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48RE Transmission Rebuild And Install

A Bulletproof Transmission: A Half-Century in the Making

Text By Jason Thompson, Photography by Jason Thompson

If we don’t count the addition of electronic controls and gradual mechanical and fluid dynamic improvements—the basic design of the 48RE Chrysler transmission found in our ’06 Dodge Ram 2500 has been in production 52 years. This legacy is good for two reasons: First, it means the initial foundation was solid, and secondly, it gave plenty of time for performance shops to beef up the internals one destructed part at a time—until it became bulletproof. Besides stronger parts, transmission gurus such as Ernie Davis at Sun Coast Converters have invented and refined new control strategies so parts stay alive, even during extreme racing conditions. Follow along as we look at the origins, development, and installation of a Dodge 48RE transmission, which stands for: (4) four speeds, (8) level eight torque rating, (R) rear-wheel drive, and (E) electronically controlled transmission.

Simpson Planetary Gearset
In 1956, Chrysler licensed Howard Simpson’s transmission gearset technology and the legendary TorqueFlite instantly became the envy of the world. A few years later, GM, Ford, and a few others bought the Simpson design and adapted it to their transmissions. All stayed relatively unchanged at the basic level until the ’90s in cars and ’10s in trucks. The Simpson planetary gearset consists of two planetaries connected by a sun gear. The heart of an automatic transmission is the planetary gearset. Planetary gearsets allow a transmission to have several different gear ratios, with different clutches holding certain components stationary.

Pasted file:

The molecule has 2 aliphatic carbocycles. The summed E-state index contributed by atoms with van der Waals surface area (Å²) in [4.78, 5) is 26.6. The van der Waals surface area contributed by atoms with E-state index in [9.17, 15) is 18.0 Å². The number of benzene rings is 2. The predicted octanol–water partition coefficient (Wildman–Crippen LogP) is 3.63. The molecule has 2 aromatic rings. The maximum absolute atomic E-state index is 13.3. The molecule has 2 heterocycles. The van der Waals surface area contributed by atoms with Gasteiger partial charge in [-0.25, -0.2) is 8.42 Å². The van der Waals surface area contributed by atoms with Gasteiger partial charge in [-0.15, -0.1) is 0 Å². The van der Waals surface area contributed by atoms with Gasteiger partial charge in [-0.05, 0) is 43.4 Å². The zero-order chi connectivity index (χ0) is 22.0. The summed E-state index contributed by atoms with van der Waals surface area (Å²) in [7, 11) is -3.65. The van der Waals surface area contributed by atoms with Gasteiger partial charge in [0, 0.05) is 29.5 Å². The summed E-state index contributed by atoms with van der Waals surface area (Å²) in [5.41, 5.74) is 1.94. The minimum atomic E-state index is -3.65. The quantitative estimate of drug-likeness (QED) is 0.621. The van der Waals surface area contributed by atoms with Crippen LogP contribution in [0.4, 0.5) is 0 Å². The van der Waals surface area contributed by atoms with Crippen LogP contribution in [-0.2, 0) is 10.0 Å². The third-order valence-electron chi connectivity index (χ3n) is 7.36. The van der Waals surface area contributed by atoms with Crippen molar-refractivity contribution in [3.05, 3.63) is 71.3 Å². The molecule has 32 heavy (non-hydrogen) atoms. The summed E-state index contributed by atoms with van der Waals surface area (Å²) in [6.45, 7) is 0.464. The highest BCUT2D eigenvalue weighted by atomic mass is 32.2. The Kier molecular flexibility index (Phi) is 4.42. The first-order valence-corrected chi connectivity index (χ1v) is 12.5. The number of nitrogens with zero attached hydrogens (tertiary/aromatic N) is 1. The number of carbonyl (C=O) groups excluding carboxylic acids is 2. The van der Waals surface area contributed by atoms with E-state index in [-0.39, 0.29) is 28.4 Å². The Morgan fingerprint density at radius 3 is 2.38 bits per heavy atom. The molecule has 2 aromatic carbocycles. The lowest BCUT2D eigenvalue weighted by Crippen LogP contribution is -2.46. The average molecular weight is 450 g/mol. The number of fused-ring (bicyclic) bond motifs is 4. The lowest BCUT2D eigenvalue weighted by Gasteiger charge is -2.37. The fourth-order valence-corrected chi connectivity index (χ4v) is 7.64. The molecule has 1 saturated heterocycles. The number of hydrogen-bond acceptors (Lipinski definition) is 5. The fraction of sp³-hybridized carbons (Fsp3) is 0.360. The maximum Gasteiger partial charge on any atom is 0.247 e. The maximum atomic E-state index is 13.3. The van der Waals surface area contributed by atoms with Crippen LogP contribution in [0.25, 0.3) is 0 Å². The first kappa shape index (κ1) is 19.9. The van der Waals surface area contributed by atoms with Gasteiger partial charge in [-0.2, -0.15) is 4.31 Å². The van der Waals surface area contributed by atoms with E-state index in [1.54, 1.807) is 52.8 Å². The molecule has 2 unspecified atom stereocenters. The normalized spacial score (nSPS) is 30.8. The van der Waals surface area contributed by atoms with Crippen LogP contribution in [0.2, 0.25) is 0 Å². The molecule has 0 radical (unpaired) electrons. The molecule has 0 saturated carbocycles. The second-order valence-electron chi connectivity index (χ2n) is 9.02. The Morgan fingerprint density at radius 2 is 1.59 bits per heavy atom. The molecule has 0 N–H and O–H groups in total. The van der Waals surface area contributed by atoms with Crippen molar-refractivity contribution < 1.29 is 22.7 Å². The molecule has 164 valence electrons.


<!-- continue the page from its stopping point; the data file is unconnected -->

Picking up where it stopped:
Planetary gearsets are made up of a sun gear, planet gears, the planet gears’ carrier, and the ring gear (also known as the annulus gear). Each of these three components can be the input, output, or can simply be held stationary. Two clutches and two bands are able to manipulate three forward gears, one neutral, and one reverse speed. In later four-speed transmissions, a third planetary is located in a housing bolted to the rear of the main case (it’s also controlled by a clutch).

The Simpson legacy lives on in the trucks we drive today and in the SAE/Timken-Howard Simpson Automotive Transmission and Driveline Innovation Award, which was established in 2007. If you want to learn more about Howard Simpson, check out “Man with a Pencil: Engineering Genius of the Modern Automatic Transmission,” Motor Trend, Vol. 16, No. 10, Oct. 1964, page 82-85.

Driving a Bulletproof Transmission
Dodge’s four-speed automatic transmissions require an aggressive shift pattern and increased line pressure to cope with the torque of a modified Cummins. The owner of the ’06 Dodge Ram in this article was at first alarmed by the firmness of the shifts from the Sun Coast 48RE we installed. This is a common experience, as worn-out transmissions have a tendency to feel smoother than they should as they are slipping their way into oblivion. In our experience, once the owner gets the feel for when the truck likes to shift, the new combination is very fun to drive.

By Jason Thompson
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